Actually, I was a bit surprised by the kit's colors. I knew the aircraft from the manga, but it's only B/W. In the manga, a "green fuselage" is mentioned, so I expected standard IJN colors with some white trim - but this turned out to be a kind of translation error which is actually none: later I found out that "green" and "blue" use the same word in Japanese, so the confusion was induced by the outsider's point of view. ;)
The color is still debatable, though (see below). Hasegawa recommends white and a dark petrol blue, which is a non-standard color and has to be mixed. Other weird color details include the brown propeller (O.K., it's IJN primer, but looks pretty weird in the overall combo!), the chromate green cockpit and the bright red landing gear insides... but since there are no other color references available (the manga is B/W) I stuck with Hasegawa's official instructions.
 
 
The tricky job was the painting process, though, with lots of white (*shudder*) and the very complicated blue contrast areas with hard and straight demarcation lines, which are especially hard to paint on the round fuselage, because of the air intake bulges. Everything was done with brushes and free-hand, I did not get it as good as I wanted to...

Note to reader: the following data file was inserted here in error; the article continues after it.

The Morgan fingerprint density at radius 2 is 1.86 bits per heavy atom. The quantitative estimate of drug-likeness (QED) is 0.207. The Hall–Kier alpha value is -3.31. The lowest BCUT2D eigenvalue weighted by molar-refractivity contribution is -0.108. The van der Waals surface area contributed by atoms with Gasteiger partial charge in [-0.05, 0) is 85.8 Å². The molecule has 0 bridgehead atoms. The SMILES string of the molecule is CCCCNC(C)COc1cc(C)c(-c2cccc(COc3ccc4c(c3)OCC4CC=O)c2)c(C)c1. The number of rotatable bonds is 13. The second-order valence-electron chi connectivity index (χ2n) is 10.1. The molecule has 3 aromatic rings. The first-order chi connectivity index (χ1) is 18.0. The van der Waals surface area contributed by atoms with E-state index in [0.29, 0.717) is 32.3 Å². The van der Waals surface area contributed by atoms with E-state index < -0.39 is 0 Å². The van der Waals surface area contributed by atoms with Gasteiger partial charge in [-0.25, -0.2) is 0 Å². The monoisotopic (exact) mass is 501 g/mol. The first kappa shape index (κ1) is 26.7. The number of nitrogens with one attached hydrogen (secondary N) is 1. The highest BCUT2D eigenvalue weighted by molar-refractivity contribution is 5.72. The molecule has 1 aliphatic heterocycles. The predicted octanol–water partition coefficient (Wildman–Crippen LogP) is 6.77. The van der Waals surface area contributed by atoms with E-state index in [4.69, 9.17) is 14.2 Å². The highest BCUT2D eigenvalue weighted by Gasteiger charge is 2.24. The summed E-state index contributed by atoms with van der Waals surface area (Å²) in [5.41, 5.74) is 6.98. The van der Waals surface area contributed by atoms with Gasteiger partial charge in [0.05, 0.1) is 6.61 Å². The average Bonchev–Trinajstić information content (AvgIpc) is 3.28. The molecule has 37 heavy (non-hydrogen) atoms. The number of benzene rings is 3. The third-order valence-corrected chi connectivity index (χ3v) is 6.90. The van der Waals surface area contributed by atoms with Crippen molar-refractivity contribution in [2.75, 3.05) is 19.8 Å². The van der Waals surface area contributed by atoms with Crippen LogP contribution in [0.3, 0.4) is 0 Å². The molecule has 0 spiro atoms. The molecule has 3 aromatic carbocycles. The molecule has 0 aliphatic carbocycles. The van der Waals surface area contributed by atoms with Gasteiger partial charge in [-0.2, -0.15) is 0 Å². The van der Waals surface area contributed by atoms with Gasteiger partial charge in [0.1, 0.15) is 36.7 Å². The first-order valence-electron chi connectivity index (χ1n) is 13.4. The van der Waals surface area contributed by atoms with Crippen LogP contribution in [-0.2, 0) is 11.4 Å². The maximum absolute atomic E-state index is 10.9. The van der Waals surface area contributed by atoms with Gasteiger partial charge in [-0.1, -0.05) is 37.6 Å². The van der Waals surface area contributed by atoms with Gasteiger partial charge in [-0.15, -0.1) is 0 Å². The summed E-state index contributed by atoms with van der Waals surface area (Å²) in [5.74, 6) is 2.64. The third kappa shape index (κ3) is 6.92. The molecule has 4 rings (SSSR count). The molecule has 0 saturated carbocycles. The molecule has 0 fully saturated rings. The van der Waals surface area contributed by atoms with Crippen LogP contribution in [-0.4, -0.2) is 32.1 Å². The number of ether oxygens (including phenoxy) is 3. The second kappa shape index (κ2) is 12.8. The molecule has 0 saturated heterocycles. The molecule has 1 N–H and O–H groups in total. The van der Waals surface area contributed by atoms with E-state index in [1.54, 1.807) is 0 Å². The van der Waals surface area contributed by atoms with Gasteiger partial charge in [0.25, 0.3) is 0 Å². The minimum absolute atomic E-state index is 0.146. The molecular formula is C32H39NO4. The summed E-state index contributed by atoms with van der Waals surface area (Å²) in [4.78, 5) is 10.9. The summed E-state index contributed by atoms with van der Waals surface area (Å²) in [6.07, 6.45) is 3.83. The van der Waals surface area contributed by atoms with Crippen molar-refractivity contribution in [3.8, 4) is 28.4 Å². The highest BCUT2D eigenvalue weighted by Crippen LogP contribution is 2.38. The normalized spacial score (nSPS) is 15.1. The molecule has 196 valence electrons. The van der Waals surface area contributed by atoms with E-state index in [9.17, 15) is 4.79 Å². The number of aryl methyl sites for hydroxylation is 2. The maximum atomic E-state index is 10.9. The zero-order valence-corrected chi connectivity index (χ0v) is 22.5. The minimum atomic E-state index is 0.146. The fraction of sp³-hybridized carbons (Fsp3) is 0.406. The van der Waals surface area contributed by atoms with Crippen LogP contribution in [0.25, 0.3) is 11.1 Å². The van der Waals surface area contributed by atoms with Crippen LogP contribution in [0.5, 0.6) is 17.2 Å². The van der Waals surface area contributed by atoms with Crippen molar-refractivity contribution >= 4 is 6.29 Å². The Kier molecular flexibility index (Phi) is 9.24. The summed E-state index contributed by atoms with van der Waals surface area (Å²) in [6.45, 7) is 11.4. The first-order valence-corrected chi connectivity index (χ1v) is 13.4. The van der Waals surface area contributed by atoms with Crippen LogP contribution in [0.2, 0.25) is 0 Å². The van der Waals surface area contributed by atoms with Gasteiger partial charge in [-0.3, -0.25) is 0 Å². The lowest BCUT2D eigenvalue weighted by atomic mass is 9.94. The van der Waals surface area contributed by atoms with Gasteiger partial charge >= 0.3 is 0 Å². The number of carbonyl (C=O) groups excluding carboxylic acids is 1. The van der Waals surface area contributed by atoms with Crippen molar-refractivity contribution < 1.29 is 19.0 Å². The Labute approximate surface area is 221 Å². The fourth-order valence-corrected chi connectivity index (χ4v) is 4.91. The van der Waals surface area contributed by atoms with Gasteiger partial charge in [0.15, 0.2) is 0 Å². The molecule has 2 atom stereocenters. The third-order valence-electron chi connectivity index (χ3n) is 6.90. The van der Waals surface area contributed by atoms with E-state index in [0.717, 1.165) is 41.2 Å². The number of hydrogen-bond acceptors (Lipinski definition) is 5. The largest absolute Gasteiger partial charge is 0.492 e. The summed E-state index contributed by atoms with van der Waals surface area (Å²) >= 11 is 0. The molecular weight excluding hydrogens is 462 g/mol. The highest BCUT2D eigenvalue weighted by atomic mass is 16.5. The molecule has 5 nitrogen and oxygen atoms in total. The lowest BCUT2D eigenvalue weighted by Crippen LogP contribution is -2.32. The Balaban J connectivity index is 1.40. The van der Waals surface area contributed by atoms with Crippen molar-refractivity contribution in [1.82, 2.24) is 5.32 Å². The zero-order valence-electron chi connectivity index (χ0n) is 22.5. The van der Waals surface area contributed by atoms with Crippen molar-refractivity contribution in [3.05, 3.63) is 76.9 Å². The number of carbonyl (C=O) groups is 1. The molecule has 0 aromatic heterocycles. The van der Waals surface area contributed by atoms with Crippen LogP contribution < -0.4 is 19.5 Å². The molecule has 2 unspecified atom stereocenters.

Another tricky part were the decals which are provided for some of the blue areas. While the idea of having some of the delicate shapes as a water decal at hand is nice, placing them without wrinkles and matching the blue color of the decals for the rest of the aircraft (e. g. the wings and some parts of the fuselage) was another daring task - you will certainly recognize some areas with color differences ;)
Anyway, overall it's a very good kit, and very decorative. But due to the delicate color scheme it's certainly nothing for beginners or those faint at heart!
 

 
 
 
 
 
 
 
 
As a side note: In the meantime (well, many years have passed since I built this one, must have been before 2002!), there's an 1:32 OOB offering of this specific bird from literature available, from Zoukei Moura. The manga still seems to have some die-hard fans, and the storyline was actually finished only a couple months ago, after roundabout 20 years! Interesting to see that Zoukei Moura chose a much brighter, less greenish blue for their model, and it differs in some other details from the much older Hasegawa kit, too, e. g. featuring a white canopy framing.